As to your good guy Darcy, he’s like the beta hero compared to the alpha hero. Not as popular and usually discounted, but a genuine hero nonetheless. I love this one Georgette Heyer, Cotillion, for its beta hero. The hero, Freddie, is just an ordinary looking, normal, nice guy and he’s up against the handsome, bad boy cousin and another rich cousin for the girl. He is constant and his moral compass is strong and it was great that his quiet approach is rewarded. I’m also a huge fan of Fanny Price and Elinor Dashwood because they have strong moral compasses too and end up with the best future outlook of all the other gals. It’s funny that people want to play with danger and bad boys in their fictional stories, but most would trust the good guys for long term, stable happiness.

    Anyhoos, congrats on your latest book and based on the review I’m eager to try your series. Time Travel isn’t a niche I’ve read much of in truth, but I like Sci-Fi and PNR so I’m pretty sure I’d like that too. I confess that I haven’t read your books yet and I need to remedy that. I really don’t have an excuse b/c I have one of your angel Darcy books on the shelf. I’ve sadly slacked off on my Austenesque reads this year. *hangs head* Guess I could make it a New Year’s goal. πŸ˜‰

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    1. Robin Helm Post author

      The books aren’t truly time travel, because the men don’t keep traveling. They make a one-time, permanent switch. I guess time switch is a more apt label.

      I totally agree with you about Elinor and Fanny. Both women have strong moral compasses which point to the better men. Edward immediately recognizes in Elinor the woman he should actually marry, but he had already made a very foolish alliance. Fortunately, Lucy is as shallow as she is clever. Edmund goes for the glossy Mary Crawford, a woman of little morality, and has to suffer before he realizes that Fanny is a jewel. I have always wondered if Fanny didn’t deserve a better man than Edmund.

      In my story, the Christianity is the difference between the two men. Will has been reared by his grandmother to have a Christian perspective, and he wants that same set of values in the woman he marries. Fitzwilliam has never been exposed to a true Christian philosophy because of the circumstances of his birth. He recognizes that Elizabeth is a superior woman, but he doesn’t know why. I never state either of these ideas in the books. I leave the reader to connect the dots. Will does not seek to evangelize those around him.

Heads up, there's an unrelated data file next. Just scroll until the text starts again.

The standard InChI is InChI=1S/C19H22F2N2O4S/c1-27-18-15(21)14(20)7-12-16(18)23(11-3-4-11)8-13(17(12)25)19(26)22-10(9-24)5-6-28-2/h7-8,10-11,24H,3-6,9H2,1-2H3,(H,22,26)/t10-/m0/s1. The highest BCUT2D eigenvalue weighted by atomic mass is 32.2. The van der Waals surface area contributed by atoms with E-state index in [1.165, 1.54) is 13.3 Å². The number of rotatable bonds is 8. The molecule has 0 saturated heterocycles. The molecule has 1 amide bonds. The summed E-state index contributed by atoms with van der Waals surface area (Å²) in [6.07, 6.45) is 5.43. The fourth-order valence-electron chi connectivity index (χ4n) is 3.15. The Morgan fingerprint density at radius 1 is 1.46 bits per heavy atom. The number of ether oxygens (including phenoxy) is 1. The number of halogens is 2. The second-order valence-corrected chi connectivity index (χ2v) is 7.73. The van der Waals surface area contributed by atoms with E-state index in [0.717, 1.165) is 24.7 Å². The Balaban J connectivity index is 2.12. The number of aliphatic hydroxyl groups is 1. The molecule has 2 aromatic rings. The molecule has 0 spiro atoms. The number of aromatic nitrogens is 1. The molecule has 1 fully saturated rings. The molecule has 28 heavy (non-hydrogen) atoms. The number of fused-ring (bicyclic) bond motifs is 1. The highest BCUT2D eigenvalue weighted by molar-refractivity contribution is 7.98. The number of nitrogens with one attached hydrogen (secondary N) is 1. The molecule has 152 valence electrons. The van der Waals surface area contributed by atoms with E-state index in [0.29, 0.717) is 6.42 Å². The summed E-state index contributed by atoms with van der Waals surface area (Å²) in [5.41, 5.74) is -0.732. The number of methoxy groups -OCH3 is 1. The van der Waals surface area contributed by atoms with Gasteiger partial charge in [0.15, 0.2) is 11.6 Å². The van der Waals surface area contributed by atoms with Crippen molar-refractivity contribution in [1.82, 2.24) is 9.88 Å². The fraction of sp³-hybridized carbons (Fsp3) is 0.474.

Only the first few chapters of Accidentally Yours have a strong Christian emphasis. After that, since I have established Will’s beliefs, I simply have him live out his religion. Fitzwilliam is surrounded by Christians when he switches with Will, but nobody “preaches” to him. He changes because of his environment and the people around him more than anything else. Very few people had ever disagreed with him in the Regency period, and he had always been pursued for his money and position. His life in our era is very different, and it affects him deeply.

      My books are clearly labeled as “Christian fantasy fiction.” I really don’t know why people buy them and then give me 1 star reviews because they are Christian.

      I was especially amused that it was easier for some of the people who commented to accept a time switch (made possible by God) than for them to accept a good man. Do they not know any good men?

      Thanks for your thoughtful post.

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      1. Sophia Rose

        Hey, thanks for the extra insight into your Darcys, Robin, along with the time swap. That actually has more appeal for me so I’ll focus on the characters and not wonder about all the time travel stuff. So its more like Freaky Friday. haha!

        I regularly review books so I see other reviews when I’m posting my own and it always ticks me off when the review gets a poorer rating b/c of something silly or ignorance on the part of the reviewer or something that it pretty much out of the author’s control. I do believe that most people who bother to read reviews can see through that stuff. I know I do so hopefully it won’t affect your sales much.

        Not sure when I’ll get to Darcy the time swapper, but I will definitely be reading it. Thanks for your additional thoughts, Robin.

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Why yes, we DO want a piece of your mind. ;-)